There was McAllister! He was sleeping soundly, all alone on a cot in the corner of the tent. Edmund snickered with glee. Edmund noticed that as he slept, McAllister pulled back his lips into a strange expression, like a wolf baring its teeth. He silently prowled forward, like a lion advancing on its prey, brandishing the Witch’s Finger high above his head. He finally reached the foot of McAllister’s bed. Edmund counted to three under his breath. He began bludgeoning McAllister’s limp body with the gigantic stick, beating him in every visible place, causing his blood to run all over his body. Finally, he was finished. What had once been McAllister was now a bloody pulp. Edmund lugged away the bloodstained Witch’s Finger, panting and sweating profusely. It is over, Edmund thought, I am free. I am finally free! He dragged his body and weapon back into the shadows and made his way to the berry bush once more. “Ah, mother bush,” he said, smiling with delight, “Now when your children live again, I shall be here to see them.” He patted the bush and leaned into its delicate body. It seemed to welcome him back in a warm embrace.
As he was drifting off again, Edmund heard a faint rustle in the distance. He shrugged it off and ignored the noise, but soon there was another, somewhat of a crunching sound, like a man’s foot was slogging through piles of leaves, that was louder, closer. He propped his head up and listened intently. Now he heard footsteps, soft and slow footsteps, but nonetheless, ones that were approaching his bushy haven. Edmund sat up straight, breaking a few branches of the fragile bush, his mouth agape and eyes brimming with tears. No, he thought, no, no, no. It cannot be! It cannot be! He peeked through the shrub and nearly died on the spot. Edmund’s mind was racing. McAllister! But, but how? Why? No! No no no! He gripped the leafy branches tightly, and clung to them so hard that the feeble leaves were reduced to shreds in his hands. His stomach was quivering and his whole torso was shaking violently. He was panting heavily and hyperventilating; sweat dripped down his brow and splattered on his dry tongue. His eyes were wet with pain, and tears flowed down his face like water pouring from a punctured bucket. He stared at the congealed blood on his hand. He must be dead, Edmund thought, I have his blood. He must! He must!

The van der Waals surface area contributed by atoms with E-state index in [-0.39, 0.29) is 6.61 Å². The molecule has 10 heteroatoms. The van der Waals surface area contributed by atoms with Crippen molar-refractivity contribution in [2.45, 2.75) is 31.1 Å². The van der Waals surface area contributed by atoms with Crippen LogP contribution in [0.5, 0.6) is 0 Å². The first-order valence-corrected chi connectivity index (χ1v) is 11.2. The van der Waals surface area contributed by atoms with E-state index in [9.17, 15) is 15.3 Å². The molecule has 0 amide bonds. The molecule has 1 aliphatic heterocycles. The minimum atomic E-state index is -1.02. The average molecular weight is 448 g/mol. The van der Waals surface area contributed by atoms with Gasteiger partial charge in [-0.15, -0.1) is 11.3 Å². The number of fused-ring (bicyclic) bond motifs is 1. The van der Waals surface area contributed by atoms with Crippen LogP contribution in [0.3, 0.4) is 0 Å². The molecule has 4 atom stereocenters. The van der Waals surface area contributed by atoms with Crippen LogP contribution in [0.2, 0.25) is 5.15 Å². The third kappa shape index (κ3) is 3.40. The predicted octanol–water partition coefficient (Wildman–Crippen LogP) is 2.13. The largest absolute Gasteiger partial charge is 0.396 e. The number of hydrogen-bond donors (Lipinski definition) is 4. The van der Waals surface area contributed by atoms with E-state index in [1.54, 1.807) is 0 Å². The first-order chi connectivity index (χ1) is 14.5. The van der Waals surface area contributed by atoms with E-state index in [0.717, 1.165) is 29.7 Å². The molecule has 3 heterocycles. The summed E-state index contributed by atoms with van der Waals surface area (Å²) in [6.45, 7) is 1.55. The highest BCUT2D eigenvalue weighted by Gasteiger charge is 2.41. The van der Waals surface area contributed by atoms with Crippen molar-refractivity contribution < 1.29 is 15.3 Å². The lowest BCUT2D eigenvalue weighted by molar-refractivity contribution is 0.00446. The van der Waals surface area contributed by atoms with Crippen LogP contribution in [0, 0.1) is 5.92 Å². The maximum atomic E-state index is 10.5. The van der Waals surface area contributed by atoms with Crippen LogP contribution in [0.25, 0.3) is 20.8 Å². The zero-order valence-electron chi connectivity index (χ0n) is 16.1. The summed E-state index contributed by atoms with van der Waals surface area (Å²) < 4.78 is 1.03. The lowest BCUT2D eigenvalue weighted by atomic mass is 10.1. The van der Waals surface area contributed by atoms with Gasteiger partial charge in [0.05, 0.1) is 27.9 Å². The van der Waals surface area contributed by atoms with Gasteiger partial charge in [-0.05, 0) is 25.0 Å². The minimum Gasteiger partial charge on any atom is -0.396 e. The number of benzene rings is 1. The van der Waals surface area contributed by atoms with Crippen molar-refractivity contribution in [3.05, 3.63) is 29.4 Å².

“Edmund,” McAllister called, creepily calm and without any feeling, “I know you’re here, Edmund.” Edmund cowered under the dark green leaves of the bush, whimpering and weeping in disbelief.
“No!” Edmund whispered, his voice hoarse and raspy, “No! No! No!” The footsteps drew nearer. Edmund’s heart was pounding. “Save me, mother bush!” he cried desperately into the leaves of his shelter, “Please, please save me!”
“Come out, Edmund,” McAllister said, his voice blasé, but chilling, so utterly coldhearted that it sent shivers down Edmund’s spine. My time has come, thought Edmund, I must face it. Solemnly, he rose, standing firm and erect behind the bush. McAllister spotted him immediately. As soon as his eyes met Edmund’s, Edmund was reduced to a quivering lump of jelly. He could not move, much less even scream, as he watched McAllister leisurely amble closer. From a distance, Edmund had not seen the degree of damage that he and the Witch’s Finger had done to his enemy. McAllister’s nose, once plump and round, was a bloody mash of broken skin and gore. In fact, his entire face was indistinguishable, save for his eyes. Oh, Edmund thought, a groan escaping his lips as he shuddered, those penetrating eyes. Those horrible, horrible gray eyes.
“You should be dead,” Edmund spit the words out at him, “Why aren’t you dead?” McAllister laughed briefly, oh how Edmund hated that deranged laugh (it reminded him much of a demented mountain goat), and shot Edmund his horribly devilish smile.
“Oh, I may not be dead,” he gave a horrible chortle as he blandly spoke these words, “but you will be soon.” Edmund gasped and recoiled, the tears still streaming down his face. As McAllister was occupied with his disgusting laughter, Edmund reached behind the bush and deftly grabbed the Witch’s Finger. He charged at his foe with the ever-browning branch again, screaming as he attacked McAllister, “Why… won’t… you… DIE!” He whacked McAllister repeatedly with the enormous stick, no ceasing until the brute keeled over with a sickening crunch, lying in a messy crumpled heap, and bleeding once more. There, thought Edmund, it is over. It is finally over. I can live again! He breathed a sigh of relief and threw the Witch’s Finger into a nearby pile of brush. Rubbing his temples, he slowly walked away, heading back towards the large bush. No more McAllister, Edmund thought as he smiled weakly, no more of that ugly laugh, and no more of those eyes. He shivered and then yawned. Sleep, he thought, I need sleep. As he walked through the forest, he did not hear the sound of a man getting to his feet. He did not hear the sound of a man walking towards him, the green grass crinkling softly beneath his feet. He did not hear the sound of the revolver as it was loaded and aimed at his back. The last sound that Edmund heard was the firing of a gun, and the hideous laugh of his undead adversary. Then, he heard no more.